Bleak and exemplary sophomore feature from director Debra Granik.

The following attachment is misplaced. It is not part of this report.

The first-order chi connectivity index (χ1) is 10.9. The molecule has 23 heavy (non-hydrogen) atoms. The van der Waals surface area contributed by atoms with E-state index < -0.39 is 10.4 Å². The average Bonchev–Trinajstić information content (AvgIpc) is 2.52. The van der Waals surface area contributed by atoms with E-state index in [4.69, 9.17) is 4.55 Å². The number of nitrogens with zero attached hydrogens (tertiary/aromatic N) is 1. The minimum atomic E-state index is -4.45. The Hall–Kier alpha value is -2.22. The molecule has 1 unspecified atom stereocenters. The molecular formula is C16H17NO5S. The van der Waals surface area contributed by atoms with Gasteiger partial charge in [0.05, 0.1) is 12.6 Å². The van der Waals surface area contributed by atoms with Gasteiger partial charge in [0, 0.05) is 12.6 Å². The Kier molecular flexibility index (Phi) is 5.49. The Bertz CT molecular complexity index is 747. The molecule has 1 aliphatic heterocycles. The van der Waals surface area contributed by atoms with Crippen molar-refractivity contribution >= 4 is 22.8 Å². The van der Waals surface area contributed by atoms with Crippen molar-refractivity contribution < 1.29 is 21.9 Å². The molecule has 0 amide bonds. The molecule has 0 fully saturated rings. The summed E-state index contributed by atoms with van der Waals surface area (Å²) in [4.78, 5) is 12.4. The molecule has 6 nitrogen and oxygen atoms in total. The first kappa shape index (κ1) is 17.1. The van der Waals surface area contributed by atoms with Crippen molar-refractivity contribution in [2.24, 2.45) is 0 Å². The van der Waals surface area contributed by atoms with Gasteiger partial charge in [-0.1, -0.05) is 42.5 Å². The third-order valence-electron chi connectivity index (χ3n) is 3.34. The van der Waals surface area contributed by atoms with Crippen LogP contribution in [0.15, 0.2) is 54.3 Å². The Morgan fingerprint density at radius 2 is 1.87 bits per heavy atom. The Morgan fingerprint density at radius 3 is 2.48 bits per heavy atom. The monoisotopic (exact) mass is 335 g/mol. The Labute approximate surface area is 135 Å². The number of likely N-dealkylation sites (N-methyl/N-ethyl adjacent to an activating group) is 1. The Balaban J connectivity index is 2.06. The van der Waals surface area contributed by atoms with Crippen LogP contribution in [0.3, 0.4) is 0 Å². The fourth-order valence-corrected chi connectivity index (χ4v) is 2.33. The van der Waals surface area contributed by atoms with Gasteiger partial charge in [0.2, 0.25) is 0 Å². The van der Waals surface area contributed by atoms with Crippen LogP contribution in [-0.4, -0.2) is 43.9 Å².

A teenage girl’s resilience in the face of seemingly insurmountable physical and emotional obstacles just barely wards off the icy chill that cuts through “Winter’s Bone,” director Debra Granik’s bleak and exemplary sophomore feature. Following its brave heroine (an outstanding Jennifer Lawrence) as she seeks to uncover the truth behind her father’s disappearance, the film employs the structure of a whodunit to take a tough, unflinching look at an impoverished Ozarks community ruled by the local drug trade. Raw but utterly enveloping, “Bone” more than merits the patient distrib attention that’s become an increasingly rare commodity in the indie marketplace.Sparely adapted by Granik and producer Anne Rosellini from a novel by Daniel Woodrell, the film amply confirms the low-budget artistry and skill with actors Granik evinced in her coincidentally similar-in-title debut, “Down to the Bone,” which won the directing award at Sundance in 2004. In its frigid rural setting (the Missouri Ozarks, where the film was entirely shot) and its story of a woman prepared to cross social and legal boundaries to keep her house and family intact, “Winter’s Bone” also bears a resemblance to another Sundance prize winner, 2008’s “Frozen River.” With her mother in a near-catatonic state and her father in jail for cooking methamphetamine, 17-year-old Ree Dolly (Lawrence, “The Burning Plain”) is used to taking care of herself and her younger brother and sister — chopping wood from the family’s several acres of timberland and, with some help from the neighbors, just managing to put food on the table. Their already-fragile existence is further threatened when the local sheriff (Garret Dillahunt) informs her that her father, Jessup, has been released from prison and that their house and land — which Jessup had signed away as collateral — will be seized if he fails to show up for his scheduled court appearance. Determined not to let that happen, and unfazed by rumors that Jessup died in a meth-brewing accident, Ree tries to discover her father’s whereabouts from members of his crooked circle. But every door she knocks on is answered by someone more hostile than the last, from Jessup’s gruff brother, Teardrop (John Hawkes, excellent), who warns her to mind her own business, to tough broad Merab (Dale Dickey), who’s not above resorting to physical cruelty to keep Ree from finding out too much. As the circumstances surrounding Jessup’s fate come to light, the pic unveils a conspiracy that exposes the community’s insidious, near-tribal culture of illegal trade, rigid obedience and barely sublimated violence. The tale resolves itself in satisfying fashion, yet without giving away all its mysteries; indeed, the world Granik, lenser Michael McDonough and production designer Mark White have captured — an open junkyard where trailers and cottages are all but indistinguishable from the surrounding scrap heaps — conveys such a bone-deep sense of place, it’s hard not to imagine (even hope) that it harbors yet more evil secrets waiting to be discovered. The film’s atmosphere of suspicion, foreboding and everyday misery would be too much to bear if not for the rich emotional anchor supplied by Lawrence. Emphasizing Ree’s patience, maturity and love for her siblings as much as her tenacity and courage, Lawrence delivers a striking portrait of someone who, though looked down upon by many for her youth and gender, alone seems to possess the guts and smarts necessary to survive and possibly even escape her surroundings. Dickey is formidably scary as a clan mother of sorts, while Hawkes brings considerable gravitas and tightly constricted emotion to his role as an uncle forced to decide where his true allegiances lie. Script’s language has a harsh, bitter tang and plain-spoken eloquence appropriate to its Southern milieu. Shooting on a grayish palette, McDonough keeps the camera focused on Lawrence and cranks up the vague sense of menace by often framing her in the foreground as others approach her from behind.